What is Continuous Process Improvement?

Process Improvement
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Many people will agree that using the phrase “It’s how we’ve always done it,” is likely to end up causing more harm than good within a business setting. In truth, most successful companies take time to review and analyse their processes to practice continuous process improvement. In essence, small improvements along the way can produce full-scale benefits over time. 

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We’ll take a look at what continuous process improvement stands for, how to implement a continuous improvement model and why it is so imperative to do so. 

Coming Up

1. Defining Continuous Process Improvement

2. What are the Benefits of Continuous Process Improvement?

3. What are the 4 Steps of Continuous Process Improvement?

4. What to Look For When Choosing a Continuous Process Improvement Tool?

5. Continuous Process Improvement Model

6. Continual or Continuous Improvement

7. Why It’s Important & Providing Value

8. Creating a Culture for Continuous Process Improvement in Practice

9. CPI Techniques & Applying Them

10. Principles of Continuous Process Improvement 

11. The Wrap Up

Defining Continuous Process Improvement

Continuous process improvement is defined as, “The ongoing improvement of products, services or processes through incremental and breakthrough improvements.” 

It doesn’t only mean that a business should make changes along the way when things aren’t working smoothly. Instead, continuous process improvement is an actual type of work style that is designed to continuously review results and rapidly adopt new measures when deemed necessary. The keyword here is continuous because ultimately broad-scale change and progress stem from small steps along the way that are all geared towards optimisation. 

For some, it may be easy to conflate continuous process improvement as equivalent to other lean methodologies, including Kaizen and Six Sigma, for example. While these frameworks help to improve processes along the way, they can live inside the practice of continuous process improvement, but they are not the same. 

Two main philosophies exist for continuous process improvement - formalised and adaptive. Formalised continuous process improvement is typically in line with Six Sigma, in which you have a set of techniques that are enacted for a quantifiable financial return. Adaptive continuous process improvement may pull from lean methodologies and approach improving processes on a case-by-case basis. 

What are the Benefits of Continuous Process Improvement?

Conducting continuous process improvement will allow your business to spot inefficiencies and open the door to rectify them.

As such, there are multiple benefits that can come from this practice. Some benefits include:

  • Reduced costs
  • Less errors
  • Better outcomes
  • More efficient processes
  • Reduced bottlenecks
  • More satisfied customers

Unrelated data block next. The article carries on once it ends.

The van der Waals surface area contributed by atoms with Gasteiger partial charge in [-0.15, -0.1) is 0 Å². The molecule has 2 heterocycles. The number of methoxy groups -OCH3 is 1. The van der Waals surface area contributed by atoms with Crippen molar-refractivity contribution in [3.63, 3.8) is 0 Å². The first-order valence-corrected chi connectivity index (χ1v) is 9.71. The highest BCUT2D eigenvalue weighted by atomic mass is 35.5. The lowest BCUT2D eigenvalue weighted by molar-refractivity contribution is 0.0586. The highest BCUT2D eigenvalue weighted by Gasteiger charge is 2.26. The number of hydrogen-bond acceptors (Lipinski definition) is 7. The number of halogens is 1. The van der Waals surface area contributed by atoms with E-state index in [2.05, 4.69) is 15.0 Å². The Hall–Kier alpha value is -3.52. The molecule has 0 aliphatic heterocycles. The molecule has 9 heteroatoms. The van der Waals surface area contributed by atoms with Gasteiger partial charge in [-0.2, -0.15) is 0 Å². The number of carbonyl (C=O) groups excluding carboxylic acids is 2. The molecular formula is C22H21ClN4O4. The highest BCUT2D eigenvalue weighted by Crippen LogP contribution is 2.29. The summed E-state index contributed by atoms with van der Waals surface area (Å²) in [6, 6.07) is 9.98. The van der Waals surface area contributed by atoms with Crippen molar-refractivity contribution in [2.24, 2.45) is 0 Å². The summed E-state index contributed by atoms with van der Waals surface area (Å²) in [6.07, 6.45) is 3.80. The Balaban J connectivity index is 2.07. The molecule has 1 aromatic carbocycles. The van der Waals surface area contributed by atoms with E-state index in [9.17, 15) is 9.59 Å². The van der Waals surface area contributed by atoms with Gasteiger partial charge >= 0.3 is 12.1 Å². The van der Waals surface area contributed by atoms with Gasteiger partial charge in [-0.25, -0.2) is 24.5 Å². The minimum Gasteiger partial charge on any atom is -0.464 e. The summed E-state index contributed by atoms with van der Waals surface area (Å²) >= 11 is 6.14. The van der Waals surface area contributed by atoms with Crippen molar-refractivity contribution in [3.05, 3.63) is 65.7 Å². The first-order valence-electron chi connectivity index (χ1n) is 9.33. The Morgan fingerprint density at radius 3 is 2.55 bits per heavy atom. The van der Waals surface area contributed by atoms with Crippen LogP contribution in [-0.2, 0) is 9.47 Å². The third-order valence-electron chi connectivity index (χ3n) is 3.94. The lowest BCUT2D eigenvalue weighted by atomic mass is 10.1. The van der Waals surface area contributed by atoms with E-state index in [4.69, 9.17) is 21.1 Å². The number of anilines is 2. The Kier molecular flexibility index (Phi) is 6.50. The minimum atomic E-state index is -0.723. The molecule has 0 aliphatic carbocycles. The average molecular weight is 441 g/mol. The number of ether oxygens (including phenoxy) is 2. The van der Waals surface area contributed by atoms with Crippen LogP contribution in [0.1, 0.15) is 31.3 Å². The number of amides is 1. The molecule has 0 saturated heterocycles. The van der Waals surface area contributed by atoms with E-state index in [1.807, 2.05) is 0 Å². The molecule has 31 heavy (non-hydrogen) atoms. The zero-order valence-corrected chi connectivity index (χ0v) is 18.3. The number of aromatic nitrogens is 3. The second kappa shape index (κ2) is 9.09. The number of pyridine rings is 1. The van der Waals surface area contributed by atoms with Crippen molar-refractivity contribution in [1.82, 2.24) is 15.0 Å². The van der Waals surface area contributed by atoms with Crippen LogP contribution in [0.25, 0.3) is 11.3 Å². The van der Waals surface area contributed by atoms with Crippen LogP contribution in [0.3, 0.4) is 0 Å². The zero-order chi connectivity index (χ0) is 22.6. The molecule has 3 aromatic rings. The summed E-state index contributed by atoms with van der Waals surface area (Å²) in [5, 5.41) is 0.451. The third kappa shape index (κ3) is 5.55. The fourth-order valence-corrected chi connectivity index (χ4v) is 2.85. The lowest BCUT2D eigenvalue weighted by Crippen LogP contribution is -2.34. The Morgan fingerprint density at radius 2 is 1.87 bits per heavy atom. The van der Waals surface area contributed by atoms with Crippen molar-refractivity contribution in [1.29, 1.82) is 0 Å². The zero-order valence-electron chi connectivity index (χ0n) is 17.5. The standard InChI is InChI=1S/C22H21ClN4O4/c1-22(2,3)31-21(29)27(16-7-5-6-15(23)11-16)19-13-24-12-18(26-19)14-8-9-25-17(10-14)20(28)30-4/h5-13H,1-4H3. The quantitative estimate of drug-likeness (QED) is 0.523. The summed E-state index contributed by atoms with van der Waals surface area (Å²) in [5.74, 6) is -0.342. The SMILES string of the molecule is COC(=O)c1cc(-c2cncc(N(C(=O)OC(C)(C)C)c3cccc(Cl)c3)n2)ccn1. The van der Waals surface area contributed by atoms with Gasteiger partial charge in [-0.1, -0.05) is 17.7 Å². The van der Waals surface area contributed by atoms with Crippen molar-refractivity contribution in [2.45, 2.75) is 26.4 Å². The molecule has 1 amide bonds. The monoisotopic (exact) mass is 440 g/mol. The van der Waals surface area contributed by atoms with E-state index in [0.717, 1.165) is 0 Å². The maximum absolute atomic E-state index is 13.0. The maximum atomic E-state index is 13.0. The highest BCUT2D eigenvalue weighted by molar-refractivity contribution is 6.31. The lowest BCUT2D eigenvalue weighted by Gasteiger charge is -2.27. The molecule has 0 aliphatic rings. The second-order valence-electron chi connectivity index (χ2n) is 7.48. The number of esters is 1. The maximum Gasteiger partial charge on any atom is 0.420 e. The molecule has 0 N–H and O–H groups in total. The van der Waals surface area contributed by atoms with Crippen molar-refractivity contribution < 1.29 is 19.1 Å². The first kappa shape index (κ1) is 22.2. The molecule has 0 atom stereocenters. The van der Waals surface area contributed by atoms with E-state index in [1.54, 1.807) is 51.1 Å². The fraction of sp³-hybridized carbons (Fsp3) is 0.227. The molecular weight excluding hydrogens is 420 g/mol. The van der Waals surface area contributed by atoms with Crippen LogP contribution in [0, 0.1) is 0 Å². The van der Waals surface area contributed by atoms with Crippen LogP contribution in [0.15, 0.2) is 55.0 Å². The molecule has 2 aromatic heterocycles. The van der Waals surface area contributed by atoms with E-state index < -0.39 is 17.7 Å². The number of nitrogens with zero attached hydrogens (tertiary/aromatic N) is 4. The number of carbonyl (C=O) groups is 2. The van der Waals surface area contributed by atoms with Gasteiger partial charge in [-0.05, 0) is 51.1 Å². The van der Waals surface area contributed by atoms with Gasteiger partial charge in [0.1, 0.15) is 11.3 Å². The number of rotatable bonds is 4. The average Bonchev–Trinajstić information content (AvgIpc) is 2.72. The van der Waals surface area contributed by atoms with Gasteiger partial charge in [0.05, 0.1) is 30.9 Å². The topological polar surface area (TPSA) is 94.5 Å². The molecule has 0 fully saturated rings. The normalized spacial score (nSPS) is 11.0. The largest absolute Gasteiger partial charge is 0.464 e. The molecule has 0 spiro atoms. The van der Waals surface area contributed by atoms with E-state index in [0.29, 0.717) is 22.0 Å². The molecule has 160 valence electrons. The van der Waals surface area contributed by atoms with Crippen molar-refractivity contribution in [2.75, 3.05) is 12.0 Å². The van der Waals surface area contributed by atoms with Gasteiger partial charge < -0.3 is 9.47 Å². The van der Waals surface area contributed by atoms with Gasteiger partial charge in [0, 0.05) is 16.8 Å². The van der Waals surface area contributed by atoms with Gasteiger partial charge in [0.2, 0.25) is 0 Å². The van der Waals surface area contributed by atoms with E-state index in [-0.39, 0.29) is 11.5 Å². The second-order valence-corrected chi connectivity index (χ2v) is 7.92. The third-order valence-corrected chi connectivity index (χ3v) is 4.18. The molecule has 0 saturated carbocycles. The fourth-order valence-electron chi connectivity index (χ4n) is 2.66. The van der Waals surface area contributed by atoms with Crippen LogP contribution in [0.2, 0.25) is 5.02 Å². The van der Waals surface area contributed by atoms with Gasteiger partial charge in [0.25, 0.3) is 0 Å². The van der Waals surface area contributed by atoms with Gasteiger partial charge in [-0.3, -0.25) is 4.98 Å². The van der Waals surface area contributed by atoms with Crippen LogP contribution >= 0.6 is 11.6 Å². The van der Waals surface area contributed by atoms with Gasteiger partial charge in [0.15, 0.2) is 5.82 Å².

• More productive and happy employees

The impact of continuous process improvement and its related benefits will depend on where you choose to focus. It will also depend on your current operations and processes because they define the room for improvement.

The great news is that no matter how big or small your improvements may be, they have the potential to have an impact on your employees, as well as your customers.

What are the 4 Steps of Continuous Process Improvement?

As one of the most popular tools for continuous process improvement, many rely on the plan-do-check-act (PDCA) cycle. This stands for:

1. Plan: 

Identify an opportunity for change. 

2. Do: 

Implement the change on a small scale to test. 

3. Check: 

Review results by analysing data to determine if the change was successful. One of the easiest ways to approach this step is by leveraging a data automation software solution that can showcase real-time data and analytics as processes run their cycles. 

4. Act: 

If the change proves successful based on the data, then it’s time to implement it on a broader scale. If it wasn’t as effective as hoped for, later only, try again! 

Data automation software can play a role in every step of the PDCA cycle. Beginning with a process map, these tools can help to visualise how a process runs and identify gaps for improvement. Then, you can use software tools as a sandbox to test or forecast how changes will impact the entire organisation. Once you’ve assessed data and results of the test, it may be time to roll out the improvement. Automation solutions can do this immediately when they are enacted to carry out processes automatically. 

Rolling out changes within an organisation can be costly, timely and risky. But, when you use automation tools, you can solve these many risks because you can map out processes, use version control, and has forecasting models to predict how the change will impact the business. In this way, you can easily roll back or roll forward continuous process improvement without causing harm.